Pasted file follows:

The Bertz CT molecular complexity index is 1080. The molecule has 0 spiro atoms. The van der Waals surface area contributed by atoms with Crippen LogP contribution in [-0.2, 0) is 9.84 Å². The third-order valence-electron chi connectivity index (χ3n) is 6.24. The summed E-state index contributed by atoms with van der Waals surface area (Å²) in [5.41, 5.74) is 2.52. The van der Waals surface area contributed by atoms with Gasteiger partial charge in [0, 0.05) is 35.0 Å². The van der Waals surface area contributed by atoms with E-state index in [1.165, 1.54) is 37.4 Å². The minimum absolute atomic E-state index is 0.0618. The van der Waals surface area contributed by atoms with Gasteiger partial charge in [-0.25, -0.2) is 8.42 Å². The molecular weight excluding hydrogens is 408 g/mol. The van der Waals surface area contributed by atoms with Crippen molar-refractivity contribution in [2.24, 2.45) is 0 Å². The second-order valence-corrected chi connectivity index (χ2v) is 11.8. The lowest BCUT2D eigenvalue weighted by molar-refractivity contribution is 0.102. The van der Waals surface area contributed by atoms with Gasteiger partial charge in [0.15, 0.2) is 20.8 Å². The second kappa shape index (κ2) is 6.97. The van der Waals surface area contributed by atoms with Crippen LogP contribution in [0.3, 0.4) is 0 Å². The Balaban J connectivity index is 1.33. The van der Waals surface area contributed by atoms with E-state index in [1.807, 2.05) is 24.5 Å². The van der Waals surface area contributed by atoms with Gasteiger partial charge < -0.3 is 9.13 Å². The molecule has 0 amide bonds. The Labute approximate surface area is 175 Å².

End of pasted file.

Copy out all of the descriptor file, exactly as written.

The Bertz CT molecular complexity index is 1080. The molecule has 0 spiro atoms. The van der Waals surface area contributed by atoms with Crippen LogP contribution in [-0.2, 0) is 9.84 Å². The third-order valence-electron chi connectivity index (χ3n) is 6.24. The summed E-state index contributed by atoms with van der Waals surface area (Å²) in [5.41, 5.74) is 2.52. The van der Waals surface area contributed by atoms with Gasteiger partial charge in [0, 0.05) is 35.0 Å². The van der Waals surface area contributed by atoms with E-state index in [1.165, 1.54) is 37.4 Å². The minimum absolute atomic E-state index is 0.0618. The van der Waals surface area contributed by atoms with Gasteiger partial charge in [-0.25, -0.2) is 8.42 Å². The molecular weight excluding hydrogens is 408 g/mol. The van der Waals surface area contributed by atoms with Crippen molar-refractivity contribution in [2.24, 2.45) is 0 Å². The second-order valence-corrected chi connectivity index (χ2v) is 11.8. The lowest BCUT2D eigenvalue weighted by molar-refractivity contribution is 0.102. The van der Waals surface area contributed by atoms with Gasteiger partial charge in [0.15, 0.2) is 20.8 Å². The second kappa shape index (κ2) is 6.97. The van der Waals surface area contributed by atoms with Crippen LogP contribution in [0.3, 0.4) is 0 Å². The Balaban J connectivity index is 1.33. The van der Waals surface area contributed by atoms with E-state index in [1.807, 2.05) is 24.5 Å². The van der Waals surface area contributed by atoms with Gasteiger partial charge < -0.3 is 9.13 Å². The molecule has 0 amide bonds. The Labute approximate surface area is 175 Å².